Unlike McMurphy, the main character of “An Enemy of People”, Dr. Thomas Stokmann, is not as successful in his attempt to change the public opinion and ruin the commonly held assumptions. To put it more precisely, Dr. Thomas Stockmann discovers that waste products from the town’s tannery are contaminating the bath, which is the main town’s attraction for tourists. In this respect, the play focuses the attention of the audience on the conflict between consumerism-driven society and Dr. Stockmann who is concerned with the public health.
As soon as he learns about the potential danger of the bath to the public health, Dr. Stockmann starts acting. He appeals to his brother, who is the mayor of the town, and attempts to persuade him that the bath is dangerous since its water is contaminated. However, the mayor ignores the demand of Dr. Stockmann and, what is more, he recommends him to stop his efforts to inform the public about the danger of the bath. Nevertheless, Dr. Stockmann ignores this recommendation of his brother and he openly declares that the bath is dangerous since its water is contaminated. Paradoxically, people ignore this warning and, what is more, they criticize and taunt him as lunatic.
On the other hand, it is obvious that the main character struggled for the well-being of the community, but, unlike the majority of the population, he believed that money and prosperity of the community were worthless compared to the health of people. In stark contrast, the community stood on the ground that the bath was a source of income to many people and to the community at large. As a result, the commonly held assumption that financial prosperity of the community was important than health of people was apparently wrong. The main character is apparently conscious of the fact that his demand to close the bath contradicts to the position of the community and he understands that people will not like this idea, but he is convinced that someone needs to rebel and save the public from diseases, which may lead to numerous deaths within the community. Unfortunately, Dr. Stockmann is not as successful as McMurphy in his attempts to change the position of the community.
The theme of the disease and its impact on an individual is central in the play “Wit”. The main character of the play, Vivian suffers from the ovarian cancer. In fact, it is clear that her disease is incurable and she have practically no chance for survival. At first, Vivian attempts to rebel and she attempts to find salvation but, eventually she understands that she cannot save her life since her disease is incurable. In such a way, she takes her disease for granted, but she does not really give in to the disease. Instead, she attempts to find the balance in her life, the life between her health problem and her personal happiness. She finds happiness in art, which becomes extremely important to Vivian because it is due to the art she understands that there are eternal values, which are more important that short-running human life. In this respect, she learns that she was too concerned with herself and she was unaware of truly universal values. As soon as she understands that she can live happily till the end of her life, regardless of her disease, she decides to maintain the status quo and stops her useless struggle with the incurable disease which takes her forces and shortens her life even more.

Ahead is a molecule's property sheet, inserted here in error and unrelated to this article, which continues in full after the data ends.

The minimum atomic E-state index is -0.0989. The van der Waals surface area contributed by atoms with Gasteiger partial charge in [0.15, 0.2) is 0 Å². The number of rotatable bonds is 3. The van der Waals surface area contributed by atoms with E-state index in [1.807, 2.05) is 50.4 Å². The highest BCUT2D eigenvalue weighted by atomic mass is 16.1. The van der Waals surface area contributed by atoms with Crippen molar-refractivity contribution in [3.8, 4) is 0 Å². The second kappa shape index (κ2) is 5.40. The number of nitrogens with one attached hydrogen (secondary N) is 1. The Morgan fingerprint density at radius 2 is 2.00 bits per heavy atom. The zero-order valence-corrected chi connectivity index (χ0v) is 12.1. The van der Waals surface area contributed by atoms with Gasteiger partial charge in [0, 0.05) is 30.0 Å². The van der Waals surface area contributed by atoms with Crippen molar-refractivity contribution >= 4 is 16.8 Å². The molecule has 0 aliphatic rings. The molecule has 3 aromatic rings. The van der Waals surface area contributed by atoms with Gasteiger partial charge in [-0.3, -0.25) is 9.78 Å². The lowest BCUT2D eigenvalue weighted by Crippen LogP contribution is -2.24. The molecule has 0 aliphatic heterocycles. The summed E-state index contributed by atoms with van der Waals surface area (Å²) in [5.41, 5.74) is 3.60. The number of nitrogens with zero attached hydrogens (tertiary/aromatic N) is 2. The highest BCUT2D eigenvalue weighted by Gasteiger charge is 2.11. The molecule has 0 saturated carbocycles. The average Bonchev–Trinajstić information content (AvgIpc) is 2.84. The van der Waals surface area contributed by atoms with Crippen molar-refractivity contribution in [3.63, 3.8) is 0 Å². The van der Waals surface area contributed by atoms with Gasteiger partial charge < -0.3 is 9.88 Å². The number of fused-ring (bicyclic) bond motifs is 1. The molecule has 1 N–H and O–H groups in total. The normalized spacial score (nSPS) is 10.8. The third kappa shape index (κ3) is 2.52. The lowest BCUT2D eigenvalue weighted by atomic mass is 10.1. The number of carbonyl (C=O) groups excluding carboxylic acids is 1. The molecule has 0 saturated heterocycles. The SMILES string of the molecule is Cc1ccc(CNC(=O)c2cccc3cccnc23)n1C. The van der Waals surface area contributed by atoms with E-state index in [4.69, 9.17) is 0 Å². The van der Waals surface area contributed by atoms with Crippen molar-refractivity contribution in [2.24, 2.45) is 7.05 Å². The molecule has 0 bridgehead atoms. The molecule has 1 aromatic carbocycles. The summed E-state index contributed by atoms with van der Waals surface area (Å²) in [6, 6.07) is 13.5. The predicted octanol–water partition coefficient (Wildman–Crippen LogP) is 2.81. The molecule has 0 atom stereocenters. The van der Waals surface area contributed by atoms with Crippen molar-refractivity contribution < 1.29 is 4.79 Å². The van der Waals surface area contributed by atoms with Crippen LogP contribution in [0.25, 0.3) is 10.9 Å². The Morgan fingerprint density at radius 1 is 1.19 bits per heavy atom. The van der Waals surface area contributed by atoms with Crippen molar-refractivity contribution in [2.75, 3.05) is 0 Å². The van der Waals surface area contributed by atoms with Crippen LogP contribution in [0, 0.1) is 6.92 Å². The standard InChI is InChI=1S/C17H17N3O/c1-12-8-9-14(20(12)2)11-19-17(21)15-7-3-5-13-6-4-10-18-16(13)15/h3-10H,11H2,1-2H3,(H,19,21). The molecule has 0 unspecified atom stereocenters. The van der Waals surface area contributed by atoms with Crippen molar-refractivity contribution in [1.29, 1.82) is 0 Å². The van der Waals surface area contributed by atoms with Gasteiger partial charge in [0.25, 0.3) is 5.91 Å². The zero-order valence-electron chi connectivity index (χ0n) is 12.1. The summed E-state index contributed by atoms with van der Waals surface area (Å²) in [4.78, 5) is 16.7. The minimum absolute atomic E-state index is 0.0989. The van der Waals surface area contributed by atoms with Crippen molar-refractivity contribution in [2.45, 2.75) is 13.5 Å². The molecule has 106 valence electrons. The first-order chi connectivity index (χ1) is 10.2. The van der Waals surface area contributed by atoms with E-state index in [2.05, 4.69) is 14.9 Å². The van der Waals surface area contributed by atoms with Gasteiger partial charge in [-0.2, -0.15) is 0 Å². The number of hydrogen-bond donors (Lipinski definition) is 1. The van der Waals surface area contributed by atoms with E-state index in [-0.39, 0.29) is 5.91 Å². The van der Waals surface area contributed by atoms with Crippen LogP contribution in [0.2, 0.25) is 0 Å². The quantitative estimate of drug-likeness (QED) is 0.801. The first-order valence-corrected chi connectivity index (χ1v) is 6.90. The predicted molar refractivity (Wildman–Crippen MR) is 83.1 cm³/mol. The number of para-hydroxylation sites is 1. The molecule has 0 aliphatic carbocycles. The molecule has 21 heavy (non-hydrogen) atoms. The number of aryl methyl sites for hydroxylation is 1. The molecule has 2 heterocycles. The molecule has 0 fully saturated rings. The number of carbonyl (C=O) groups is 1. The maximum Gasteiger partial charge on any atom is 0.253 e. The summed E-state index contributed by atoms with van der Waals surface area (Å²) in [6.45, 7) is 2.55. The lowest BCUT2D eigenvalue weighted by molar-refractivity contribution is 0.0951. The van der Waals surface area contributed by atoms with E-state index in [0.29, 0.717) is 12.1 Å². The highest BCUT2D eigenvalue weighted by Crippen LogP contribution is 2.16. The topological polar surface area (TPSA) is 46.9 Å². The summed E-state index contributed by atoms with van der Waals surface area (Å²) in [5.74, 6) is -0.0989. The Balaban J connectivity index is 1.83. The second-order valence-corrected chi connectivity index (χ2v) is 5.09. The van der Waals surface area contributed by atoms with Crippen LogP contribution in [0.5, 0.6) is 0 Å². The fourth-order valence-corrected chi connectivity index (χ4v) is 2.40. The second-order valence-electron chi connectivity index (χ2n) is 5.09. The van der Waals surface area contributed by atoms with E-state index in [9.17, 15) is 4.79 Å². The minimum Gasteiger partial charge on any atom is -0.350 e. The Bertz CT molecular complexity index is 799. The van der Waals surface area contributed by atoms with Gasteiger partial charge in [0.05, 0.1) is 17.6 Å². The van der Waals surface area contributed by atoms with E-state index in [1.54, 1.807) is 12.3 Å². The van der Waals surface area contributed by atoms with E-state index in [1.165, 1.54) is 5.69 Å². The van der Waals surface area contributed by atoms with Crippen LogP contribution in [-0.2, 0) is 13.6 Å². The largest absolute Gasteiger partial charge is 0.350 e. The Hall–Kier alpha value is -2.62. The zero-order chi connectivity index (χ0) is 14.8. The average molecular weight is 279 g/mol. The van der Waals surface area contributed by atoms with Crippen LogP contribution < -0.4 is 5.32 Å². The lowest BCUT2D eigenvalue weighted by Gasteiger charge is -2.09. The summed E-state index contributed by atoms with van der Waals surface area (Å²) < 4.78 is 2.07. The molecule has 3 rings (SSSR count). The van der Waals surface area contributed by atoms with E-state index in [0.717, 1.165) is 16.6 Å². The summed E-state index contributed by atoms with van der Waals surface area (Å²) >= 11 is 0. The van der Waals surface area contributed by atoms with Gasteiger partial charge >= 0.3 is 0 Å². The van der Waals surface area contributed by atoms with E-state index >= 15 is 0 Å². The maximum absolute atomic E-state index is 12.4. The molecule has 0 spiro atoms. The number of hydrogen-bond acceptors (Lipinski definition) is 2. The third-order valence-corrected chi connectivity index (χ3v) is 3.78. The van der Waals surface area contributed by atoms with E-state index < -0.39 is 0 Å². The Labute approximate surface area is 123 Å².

Thus, taking into account all above mentioned, it is possible to conclude that the main characters of the three plays discussed above attempt to struggle against the commonly held assumptions. McMurphy proves to be successful in this struggle since he rebels against the existing order and helps patients of the asylum to change their life for better, Dr. Stockmann fails to succeed in his attempts to change the public opinion, while Vivian understands the vanity of her struggle and prefers to preserve the status-quo.